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If a recipe describes something one has never tasted or even, perhaps, seen,  the essential difficulty of it may not lie in performing the steps, but in visualizing the end result.  Making Moroccan flatbread might fall into this category for some cooks.  It is not a difficult bread; it is even a quick one once you become familiar with its ways.  But if it is a flatbread that has never crossed your path, a visual guide helps give you an idea of what you are aiming for…which is, an excellent little layered bread with a savoury filling.

Moroccan Flatbread (R’ghayef) ~  Pain marocain (for 4 4-inch square flatbreads)

Note: To print this recipe, or any other diplomatickitchen recipe, go to the bottom of the page, at the end of the post, and click on the icon: Print & PDF. You will have the option of printing in smaller text size and without photos.

A Question of Timing:  The dough for Moroccan Flatbread may be made and used after a 30 minute rest.  Another method is to mix the dough the night before using it, cover it with plastic wrap, and leave it at room temperature until the next day.  Either timing makes a good flatbread.  There are small differences in the results.  The overnight version (the dough below the sifter in the photo) is slightly lighter and more pliable and tears less easily than the quicker one which is somewhat less elastic and resembles tortilla dough in its texture:

…And the bread made from the dough that rests overnight (the bottom flatbread in the photo) is slightly puffier than the other:

The question is rather which bread you prefer and which timing, than which is better.  Both types appear in the photos.


  • 1/4 teaspoon Dry Yeast
  • 6 Tablespoons of Warm Water, plus an additional 1 Tablespoon of Water to add if necessary to bring the dough to the right consistency.  Flour varies from place to place.  The dk version of this flatbread consistently requires 7 Tablespoons of water, but yours may not.  The signs that the dough is done are the same no matter what flour is used to make it and are described in the recipe below.)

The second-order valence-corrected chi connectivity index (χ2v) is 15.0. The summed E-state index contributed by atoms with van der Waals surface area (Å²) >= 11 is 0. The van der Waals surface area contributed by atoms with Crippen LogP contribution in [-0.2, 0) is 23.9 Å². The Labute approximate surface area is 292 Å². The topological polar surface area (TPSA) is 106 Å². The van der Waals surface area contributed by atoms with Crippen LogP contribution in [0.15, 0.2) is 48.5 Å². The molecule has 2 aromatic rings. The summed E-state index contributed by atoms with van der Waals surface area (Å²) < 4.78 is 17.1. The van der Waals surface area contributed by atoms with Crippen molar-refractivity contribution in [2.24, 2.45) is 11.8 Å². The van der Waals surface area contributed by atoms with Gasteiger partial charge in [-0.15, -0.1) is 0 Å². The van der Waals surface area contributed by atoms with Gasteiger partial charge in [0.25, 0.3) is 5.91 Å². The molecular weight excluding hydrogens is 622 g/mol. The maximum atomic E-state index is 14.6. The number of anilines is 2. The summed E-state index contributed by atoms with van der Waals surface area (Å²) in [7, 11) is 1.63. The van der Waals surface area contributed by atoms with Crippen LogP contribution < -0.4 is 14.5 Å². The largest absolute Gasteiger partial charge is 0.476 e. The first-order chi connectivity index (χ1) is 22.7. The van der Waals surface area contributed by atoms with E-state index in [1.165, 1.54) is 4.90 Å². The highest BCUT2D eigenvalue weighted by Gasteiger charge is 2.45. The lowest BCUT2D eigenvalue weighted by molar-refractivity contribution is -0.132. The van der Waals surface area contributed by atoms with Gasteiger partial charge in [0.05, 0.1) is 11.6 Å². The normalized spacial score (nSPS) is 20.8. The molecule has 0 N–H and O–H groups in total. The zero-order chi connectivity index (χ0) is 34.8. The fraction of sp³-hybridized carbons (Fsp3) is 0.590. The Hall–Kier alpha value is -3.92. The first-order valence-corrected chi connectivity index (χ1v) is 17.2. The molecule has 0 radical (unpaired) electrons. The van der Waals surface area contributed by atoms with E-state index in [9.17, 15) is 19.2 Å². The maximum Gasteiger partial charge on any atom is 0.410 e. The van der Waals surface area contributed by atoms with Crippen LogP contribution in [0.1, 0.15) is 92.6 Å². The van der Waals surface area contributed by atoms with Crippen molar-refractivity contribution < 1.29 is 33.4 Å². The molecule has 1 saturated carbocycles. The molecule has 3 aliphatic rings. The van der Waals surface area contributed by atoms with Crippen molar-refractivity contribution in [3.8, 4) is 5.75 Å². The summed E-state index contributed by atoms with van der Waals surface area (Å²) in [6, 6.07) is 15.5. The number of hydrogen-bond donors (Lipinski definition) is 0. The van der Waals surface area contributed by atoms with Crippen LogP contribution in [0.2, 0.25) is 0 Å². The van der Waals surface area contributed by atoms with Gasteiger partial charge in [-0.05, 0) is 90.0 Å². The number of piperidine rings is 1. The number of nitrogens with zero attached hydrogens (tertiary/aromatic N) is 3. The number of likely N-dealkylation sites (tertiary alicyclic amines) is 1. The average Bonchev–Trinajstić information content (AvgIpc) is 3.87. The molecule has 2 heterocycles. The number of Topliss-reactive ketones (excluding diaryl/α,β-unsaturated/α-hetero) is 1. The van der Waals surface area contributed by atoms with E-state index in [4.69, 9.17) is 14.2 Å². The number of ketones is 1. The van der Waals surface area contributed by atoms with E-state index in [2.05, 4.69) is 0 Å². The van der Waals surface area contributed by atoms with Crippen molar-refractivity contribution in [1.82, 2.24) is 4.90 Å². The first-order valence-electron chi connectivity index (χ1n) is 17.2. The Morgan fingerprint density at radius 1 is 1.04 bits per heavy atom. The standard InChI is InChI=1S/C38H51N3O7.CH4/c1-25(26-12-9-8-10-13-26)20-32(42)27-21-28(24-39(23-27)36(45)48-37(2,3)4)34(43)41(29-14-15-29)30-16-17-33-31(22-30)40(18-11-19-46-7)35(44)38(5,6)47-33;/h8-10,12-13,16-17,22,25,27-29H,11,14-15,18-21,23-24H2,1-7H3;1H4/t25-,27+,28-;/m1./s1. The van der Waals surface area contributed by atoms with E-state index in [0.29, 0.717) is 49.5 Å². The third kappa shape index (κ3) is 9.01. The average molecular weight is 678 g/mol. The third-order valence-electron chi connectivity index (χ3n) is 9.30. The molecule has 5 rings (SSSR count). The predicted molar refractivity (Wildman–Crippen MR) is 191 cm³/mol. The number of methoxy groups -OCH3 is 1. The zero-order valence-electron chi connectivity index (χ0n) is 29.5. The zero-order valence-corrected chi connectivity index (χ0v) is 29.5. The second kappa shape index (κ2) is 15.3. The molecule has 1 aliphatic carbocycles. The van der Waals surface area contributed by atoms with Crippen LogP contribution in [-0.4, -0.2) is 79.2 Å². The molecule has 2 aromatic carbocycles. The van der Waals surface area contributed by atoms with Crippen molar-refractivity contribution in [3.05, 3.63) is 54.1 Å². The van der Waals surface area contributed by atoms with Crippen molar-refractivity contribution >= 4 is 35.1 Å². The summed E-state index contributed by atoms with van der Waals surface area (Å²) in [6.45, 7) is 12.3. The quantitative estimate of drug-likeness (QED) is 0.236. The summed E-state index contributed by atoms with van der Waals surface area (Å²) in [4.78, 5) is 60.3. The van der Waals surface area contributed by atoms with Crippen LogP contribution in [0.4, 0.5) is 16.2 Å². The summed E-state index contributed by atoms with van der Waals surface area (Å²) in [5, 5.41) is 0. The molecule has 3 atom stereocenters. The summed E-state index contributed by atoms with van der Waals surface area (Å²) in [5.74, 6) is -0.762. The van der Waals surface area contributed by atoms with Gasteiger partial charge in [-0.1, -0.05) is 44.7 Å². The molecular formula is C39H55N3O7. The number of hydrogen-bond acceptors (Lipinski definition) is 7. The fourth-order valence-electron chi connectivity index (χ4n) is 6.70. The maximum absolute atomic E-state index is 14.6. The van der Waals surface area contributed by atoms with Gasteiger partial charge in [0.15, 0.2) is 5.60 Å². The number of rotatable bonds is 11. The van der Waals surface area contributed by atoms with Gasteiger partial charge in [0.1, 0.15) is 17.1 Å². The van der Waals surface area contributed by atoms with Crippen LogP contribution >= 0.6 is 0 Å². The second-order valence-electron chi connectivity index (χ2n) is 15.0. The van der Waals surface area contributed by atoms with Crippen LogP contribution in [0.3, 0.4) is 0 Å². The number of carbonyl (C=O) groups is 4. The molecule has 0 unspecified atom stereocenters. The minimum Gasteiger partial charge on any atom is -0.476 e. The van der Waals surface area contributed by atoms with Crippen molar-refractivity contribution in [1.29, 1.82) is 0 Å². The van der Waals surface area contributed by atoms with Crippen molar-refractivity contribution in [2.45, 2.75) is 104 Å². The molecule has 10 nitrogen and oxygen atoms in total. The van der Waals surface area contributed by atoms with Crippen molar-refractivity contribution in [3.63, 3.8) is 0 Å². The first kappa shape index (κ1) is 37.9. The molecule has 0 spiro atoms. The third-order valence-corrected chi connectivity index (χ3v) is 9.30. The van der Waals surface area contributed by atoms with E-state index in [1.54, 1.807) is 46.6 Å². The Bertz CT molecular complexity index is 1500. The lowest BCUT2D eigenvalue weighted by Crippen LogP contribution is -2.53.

• 1 cup unbleached White Flour
  • 1/2 teaspoon of Salt
  • 1 small Yellow Onion, finely chopped
  • 1/4 cup Parsley (flat leaf or curly), finely chopped
  • 3 Tablespoons of Butter, softened
  • 1 teaspoon of Sweet Paprika
  • 1/2 teaspoon of ground Cumin
  • 1/4 teaspoon of Salt
  • Sunflower or Olive Oil


  • 2 small Bowls, a large Mixing Bowl… and, for the overnight method, a medium-sized Bowl for resting the dough
  • a Sifter
  • a Mixer, preferably one with a Paddle Attachment, is optional and convenient for mixing the dough, but it may be done by hand instead
  • a Pastry Board and Rolling Pin
  • Parchment Paper:  2 sheets, each about 24-inches long
  • a Stove-top Griddle or Grill with a Flat Side or a wide, heavy-bottomed pan

I.  Making the Dough

1.  In a small bowl, mix the yeast with 6 Tablespoons of warm water and set it aside until it is creamy and smooth.

2.  Sift the flour and salt into the bowl of the mixer (or any mixing bowl if mixing by hand).  Using the paddle attachment, turn on the mixer and pour in the yeast and water.

3.  After a few minutes of mixing, if there remain scraps and flakes of dryish dough at the bottom of the bowl that will not combine easily with the dough ball, add the reserved 7th Tablespoon of water.  (Flours are not the same everywhere.  The dk version of this dough consistently requires 7 Tablespoons of water, using a Belgian brand of all-purpose flour.) Continue mixing.  If you have added an additional Tablespoon of water, the dough may now appear sticky, and leave a liquid-ey flour paste on the sides of the bowl.  But  further mixing (not more flour) will change the dough’s texture.  It is ready when the sides of the bowl are clean and the dough forms a compact, not very sticky ball.  Leave it to rest, covered, for 30 minutes or place it in a dry bowl, cover it with plastic wrap and leave it at room temperature overnight.

II.  Making the Filling and Forming the Bread

1.  Finely chop the parsley and onion and combine them.  There should be about 1/3 cup, measured in a liquid measuring cup– more is fine, as well.